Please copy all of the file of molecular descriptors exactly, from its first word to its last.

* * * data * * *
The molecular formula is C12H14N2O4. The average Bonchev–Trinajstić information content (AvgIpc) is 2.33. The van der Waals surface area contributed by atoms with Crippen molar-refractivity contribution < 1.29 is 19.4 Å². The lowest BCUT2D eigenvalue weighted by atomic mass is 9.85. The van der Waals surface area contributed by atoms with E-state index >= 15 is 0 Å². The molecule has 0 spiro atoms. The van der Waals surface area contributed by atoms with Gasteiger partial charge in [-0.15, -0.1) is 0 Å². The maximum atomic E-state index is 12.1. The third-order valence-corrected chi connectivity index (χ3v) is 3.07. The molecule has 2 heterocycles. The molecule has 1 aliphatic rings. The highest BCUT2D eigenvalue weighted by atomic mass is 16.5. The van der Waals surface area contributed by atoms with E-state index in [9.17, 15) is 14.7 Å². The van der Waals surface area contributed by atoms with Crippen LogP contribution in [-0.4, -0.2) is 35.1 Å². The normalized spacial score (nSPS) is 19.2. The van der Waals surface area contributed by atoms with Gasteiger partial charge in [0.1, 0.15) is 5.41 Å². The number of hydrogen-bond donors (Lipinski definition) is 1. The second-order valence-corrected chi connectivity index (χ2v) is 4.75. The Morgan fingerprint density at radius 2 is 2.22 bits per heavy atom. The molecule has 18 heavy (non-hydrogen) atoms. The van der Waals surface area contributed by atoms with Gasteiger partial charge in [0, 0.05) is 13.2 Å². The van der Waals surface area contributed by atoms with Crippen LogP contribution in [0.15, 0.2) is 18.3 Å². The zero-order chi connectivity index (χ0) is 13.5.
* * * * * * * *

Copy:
The molecular formula is C12H14N2O4. The average Bonchev–Trinajstić information content (AvgIpc) is 2.33. The van der Waals surface area contributed by atoms with Crippen molar-refractivity contribution < 1.29 is 19.4 Å². The lowest BCUT2D eigenvalue weighted by atomic mass is 9.85. The van der Waals surface area contributed by atoms with E-state index >= 15 is 0 Å². The molecule has 0 spiro atoms. The van der Waals surface area contributed by atoms with Gasteiger partial charge in [-0.15, -0.1) is 0 Å². The maximum atomic E-state index is 12.1. The third-order valence-corrected chi connectivity index (χ3v) is 3.07. The molecule has 2 heterocycles. The molecule has 1 aliphatic rings. The highest BCUT2D eigenvalue weighted by atomic mass is 16.5. The van der Waals surface area contributed by atoms with E-state index in [9.17, 15) is 14.7 Å². The van der Waals surface area contributed by atoms with Crippen LogP contribution in [-0.4, -0.2) is 35.1 Å². The normalized spacial score (nSPS) is 19.2. The van der Waals surface area contributed by atoms with Gasteiger partial charge in [0.1, 0.15) is 5.41 Å². The number of hydrogen-bond donors (Lipinski definition) is 1. The second-order valence-corrected chi connectivity index (χ2v) is 4.75. The Morgan fingerprint density at radius 2 is 2.22 bits per heavy atom. The molecule has 18 heavy (non-hydrogen) atoms. The van der Waals surface area contributed by atoms with Gasteiger partial charge in [0, 0.05) is 13.2 Å². The van der Waals surface area contributed by atoms with Crippen LogP contribution in [0.15, 0.2) is 18.3 Å². The zero-order chi connectivity index (χ0) is 13.5.